Leonard Bernstein (1918-1990) was an American composer, conductor, pianist and music teacher. He was one of the most famous and successful artists in the field of American classical music.
Bernstein studied at Harvard University and at the Curtis Institute of Music in Philadelphia. In 1943, he suddenly rose to fame when he replaced conductor Bruno Walter, who had fallen ill, at a concert in New York that was also broadcast on CBS Radio. Afterwards, he conducted various orchestras, both in the United States and Europe, and he was principal conductor and artistic director of the New York Philharmonic from 1958 to 1969. Bernstein was also the first conductor to share his musical performances with a mass audience on television. Through many national and international broadcasts, including the Emmy Award-winning Young People’s Concerts, he made classical music accessible and inspired several generations of young musicians. From the 1950’s, Bernstein also became famous as a composer, creating various orchestral works, operas and musicals, the best-known of which is his Broadway classic West Side Story (1957).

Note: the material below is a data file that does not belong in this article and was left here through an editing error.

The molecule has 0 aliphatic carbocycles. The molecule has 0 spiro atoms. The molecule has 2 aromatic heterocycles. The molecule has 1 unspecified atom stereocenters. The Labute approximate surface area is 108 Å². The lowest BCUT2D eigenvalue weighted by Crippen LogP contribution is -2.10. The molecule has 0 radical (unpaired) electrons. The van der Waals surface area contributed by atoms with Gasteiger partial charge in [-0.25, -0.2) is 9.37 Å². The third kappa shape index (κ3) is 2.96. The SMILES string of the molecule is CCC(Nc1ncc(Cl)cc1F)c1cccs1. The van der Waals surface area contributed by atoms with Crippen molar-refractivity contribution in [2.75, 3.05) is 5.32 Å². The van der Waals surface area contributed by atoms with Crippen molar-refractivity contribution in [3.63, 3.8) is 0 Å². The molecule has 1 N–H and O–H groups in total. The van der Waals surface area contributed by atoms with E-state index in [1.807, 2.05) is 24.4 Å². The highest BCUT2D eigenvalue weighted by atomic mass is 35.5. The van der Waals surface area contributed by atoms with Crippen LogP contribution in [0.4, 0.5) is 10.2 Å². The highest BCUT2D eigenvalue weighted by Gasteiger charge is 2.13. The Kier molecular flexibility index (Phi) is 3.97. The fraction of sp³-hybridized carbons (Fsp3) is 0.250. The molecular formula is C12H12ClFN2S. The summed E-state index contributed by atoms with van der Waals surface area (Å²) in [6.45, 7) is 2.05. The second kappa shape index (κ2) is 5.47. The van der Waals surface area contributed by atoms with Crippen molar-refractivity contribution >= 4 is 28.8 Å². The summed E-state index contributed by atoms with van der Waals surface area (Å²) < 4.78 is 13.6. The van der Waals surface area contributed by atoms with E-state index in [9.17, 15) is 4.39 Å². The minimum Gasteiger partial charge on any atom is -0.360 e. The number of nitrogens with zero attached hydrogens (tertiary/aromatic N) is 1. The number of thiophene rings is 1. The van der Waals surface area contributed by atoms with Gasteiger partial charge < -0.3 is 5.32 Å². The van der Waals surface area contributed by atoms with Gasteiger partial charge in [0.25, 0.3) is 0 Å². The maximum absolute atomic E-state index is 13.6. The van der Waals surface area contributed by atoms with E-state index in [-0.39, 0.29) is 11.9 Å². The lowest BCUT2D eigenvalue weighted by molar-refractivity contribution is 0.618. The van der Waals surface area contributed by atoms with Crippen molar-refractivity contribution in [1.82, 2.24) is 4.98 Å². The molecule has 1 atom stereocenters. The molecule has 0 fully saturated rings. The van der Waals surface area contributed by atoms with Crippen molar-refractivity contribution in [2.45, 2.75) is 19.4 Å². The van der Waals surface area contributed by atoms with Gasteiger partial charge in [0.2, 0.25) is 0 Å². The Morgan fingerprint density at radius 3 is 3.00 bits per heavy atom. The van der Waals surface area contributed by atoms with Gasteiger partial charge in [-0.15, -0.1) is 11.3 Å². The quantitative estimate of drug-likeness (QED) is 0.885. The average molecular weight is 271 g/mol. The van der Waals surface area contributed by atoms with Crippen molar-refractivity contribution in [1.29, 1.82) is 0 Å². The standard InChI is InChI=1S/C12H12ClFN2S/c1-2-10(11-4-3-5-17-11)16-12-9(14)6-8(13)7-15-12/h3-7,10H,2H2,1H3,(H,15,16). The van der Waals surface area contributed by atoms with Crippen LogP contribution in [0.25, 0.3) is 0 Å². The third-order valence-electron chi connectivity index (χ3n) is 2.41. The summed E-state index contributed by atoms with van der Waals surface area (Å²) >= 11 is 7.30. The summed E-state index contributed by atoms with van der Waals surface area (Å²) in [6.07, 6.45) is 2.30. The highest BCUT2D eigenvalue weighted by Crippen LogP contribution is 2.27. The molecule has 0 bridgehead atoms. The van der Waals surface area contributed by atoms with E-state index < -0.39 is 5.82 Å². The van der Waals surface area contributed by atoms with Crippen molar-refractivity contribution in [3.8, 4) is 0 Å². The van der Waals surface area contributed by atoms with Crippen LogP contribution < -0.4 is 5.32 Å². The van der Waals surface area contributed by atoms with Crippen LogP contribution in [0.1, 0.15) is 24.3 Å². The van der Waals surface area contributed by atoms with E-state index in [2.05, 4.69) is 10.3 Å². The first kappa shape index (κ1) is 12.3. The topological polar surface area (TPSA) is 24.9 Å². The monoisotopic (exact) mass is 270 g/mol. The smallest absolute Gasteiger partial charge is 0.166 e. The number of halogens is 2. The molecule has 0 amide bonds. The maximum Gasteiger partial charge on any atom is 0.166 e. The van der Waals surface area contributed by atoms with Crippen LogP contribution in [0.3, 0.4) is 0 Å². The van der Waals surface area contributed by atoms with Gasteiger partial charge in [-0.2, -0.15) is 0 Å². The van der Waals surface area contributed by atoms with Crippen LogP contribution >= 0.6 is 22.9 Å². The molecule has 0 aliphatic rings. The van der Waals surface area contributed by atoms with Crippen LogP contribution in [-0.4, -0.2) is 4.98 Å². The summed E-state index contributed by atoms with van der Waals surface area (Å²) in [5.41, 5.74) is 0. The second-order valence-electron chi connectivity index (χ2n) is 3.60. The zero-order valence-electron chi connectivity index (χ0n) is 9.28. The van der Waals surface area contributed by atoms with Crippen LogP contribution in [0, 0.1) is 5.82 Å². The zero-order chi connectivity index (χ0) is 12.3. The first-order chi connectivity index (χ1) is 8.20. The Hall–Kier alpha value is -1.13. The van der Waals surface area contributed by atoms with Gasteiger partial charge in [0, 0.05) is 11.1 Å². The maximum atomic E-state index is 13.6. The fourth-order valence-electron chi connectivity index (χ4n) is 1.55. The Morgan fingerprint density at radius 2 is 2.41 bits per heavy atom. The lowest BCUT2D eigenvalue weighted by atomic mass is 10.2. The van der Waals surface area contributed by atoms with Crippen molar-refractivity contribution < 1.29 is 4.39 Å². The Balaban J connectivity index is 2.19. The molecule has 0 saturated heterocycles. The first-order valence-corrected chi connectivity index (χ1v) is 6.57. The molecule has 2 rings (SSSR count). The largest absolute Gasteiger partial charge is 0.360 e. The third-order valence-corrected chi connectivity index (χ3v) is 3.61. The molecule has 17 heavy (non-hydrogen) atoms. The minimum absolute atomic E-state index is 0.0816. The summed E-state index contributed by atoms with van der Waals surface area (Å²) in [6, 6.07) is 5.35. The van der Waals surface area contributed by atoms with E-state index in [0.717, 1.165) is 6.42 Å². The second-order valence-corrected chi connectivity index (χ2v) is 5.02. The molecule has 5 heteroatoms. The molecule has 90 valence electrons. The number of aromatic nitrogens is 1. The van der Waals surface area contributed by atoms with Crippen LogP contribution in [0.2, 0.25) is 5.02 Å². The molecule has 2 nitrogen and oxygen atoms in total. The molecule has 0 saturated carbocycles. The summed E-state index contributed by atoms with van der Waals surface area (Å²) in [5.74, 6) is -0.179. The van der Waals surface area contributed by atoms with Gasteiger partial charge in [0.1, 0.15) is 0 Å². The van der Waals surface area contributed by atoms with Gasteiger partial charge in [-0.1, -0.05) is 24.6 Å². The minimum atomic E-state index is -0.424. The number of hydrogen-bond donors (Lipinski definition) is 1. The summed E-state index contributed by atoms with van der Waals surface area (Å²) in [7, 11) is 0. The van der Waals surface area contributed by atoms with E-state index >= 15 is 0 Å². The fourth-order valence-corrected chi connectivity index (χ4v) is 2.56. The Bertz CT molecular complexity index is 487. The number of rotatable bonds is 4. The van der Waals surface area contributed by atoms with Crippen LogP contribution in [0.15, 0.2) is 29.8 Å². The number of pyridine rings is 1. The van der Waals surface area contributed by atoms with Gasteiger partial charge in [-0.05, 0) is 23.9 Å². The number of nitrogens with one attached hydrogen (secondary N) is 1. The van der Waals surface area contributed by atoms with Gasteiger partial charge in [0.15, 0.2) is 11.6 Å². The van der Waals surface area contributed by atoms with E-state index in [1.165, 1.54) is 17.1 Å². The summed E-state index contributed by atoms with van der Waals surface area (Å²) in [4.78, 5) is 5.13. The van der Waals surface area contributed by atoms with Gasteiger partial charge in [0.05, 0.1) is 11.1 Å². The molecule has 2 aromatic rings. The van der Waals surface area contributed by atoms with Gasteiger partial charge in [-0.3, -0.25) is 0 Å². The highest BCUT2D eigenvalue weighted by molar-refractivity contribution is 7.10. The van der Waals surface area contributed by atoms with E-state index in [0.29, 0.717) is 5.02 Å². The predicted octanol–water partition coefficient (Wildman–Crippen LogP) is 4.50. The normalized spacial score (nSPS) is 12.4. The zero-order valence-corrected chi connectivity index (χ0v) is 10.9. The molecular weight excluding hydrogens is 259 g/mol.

At the end of his life, he conducted two historic performances of Beethoven’s Symphony No. 9 – on 23 December 1989 at the Philharmonie in West Berlin, and on 25 December 1989 at the Schauspielhaus in East Berlin, to celebrate the fall of the Berlin Wall.